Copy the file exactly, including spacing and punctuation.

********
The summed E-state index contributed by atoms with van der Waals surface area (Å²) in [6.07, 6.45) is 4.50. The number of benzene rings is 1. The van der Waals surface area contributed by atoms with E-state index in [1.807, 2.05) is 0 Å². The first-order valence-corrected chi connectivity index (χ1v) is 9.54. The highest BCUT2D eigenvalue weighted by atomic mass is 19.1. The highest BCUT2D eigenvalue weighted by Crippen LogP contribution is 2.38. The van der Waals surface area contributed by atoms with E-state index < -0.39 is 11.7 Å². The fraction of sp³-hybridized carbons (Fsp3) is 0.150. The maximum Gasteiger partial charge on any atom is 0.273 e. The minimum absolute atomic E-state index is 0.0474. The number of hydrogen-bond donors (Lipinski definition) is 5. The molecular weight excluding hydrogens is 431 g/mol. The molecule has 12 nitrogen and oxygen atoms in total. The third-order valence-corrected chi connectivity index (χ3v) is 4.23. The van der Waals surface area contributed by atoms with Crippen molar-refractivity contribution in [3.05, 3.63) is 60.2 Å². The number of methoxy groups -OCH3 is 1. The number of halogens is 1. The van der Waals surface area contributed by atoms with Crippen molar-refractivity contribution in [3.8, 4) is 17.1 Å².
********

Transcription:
The summed E-state index contributed by atoms with van der Waals surface area (Å²) in [6.07, 6.45) is 4.50. The number of benzene rings is 1. The van der Waals surface area contributed by atoms with E-state index in [1.807, 2.05) is 0 Å². The first-order valence-corrected chi connectivity index (χ1v) is 9.54. The highest BCUT2D eigenvalue weighted by atomic mass is 19.1. The highest BCUT2D eigenvalue weighted by Crippen LogP contribution is 2.38. The van der Waals surface area contributed by atoms with E-state index < -0.39 is 11.7 Å². The fraction of sp³-hybridized carbons (Fsp3) is 0.150. The maximum Gasteiger partial charge on any atom is 0.273 e. The minimum absolute atomic E-state index is 0.0474. The number of hydrogen-bond donors (Lipinski definition) is 5. The molecular weight excluding hydrogens is 431 g/mol. The molecule has 12 nitrogen and oxygen atoms in total. The third-order valence-corrected chi connectivity index (χ3v) is 4.23. The van der Waals surface area contributed by atoms with Crippen molar-refractivity contribution in [3.05, 3.63) is 60.2 Å². The number of methoxy groups -OCH3 is 1. The number of halogens is 1. The van der Waals surface area contributed by atoms with Crippen molar-refractivity contribution in [3.8, 4) is 17.1 Å².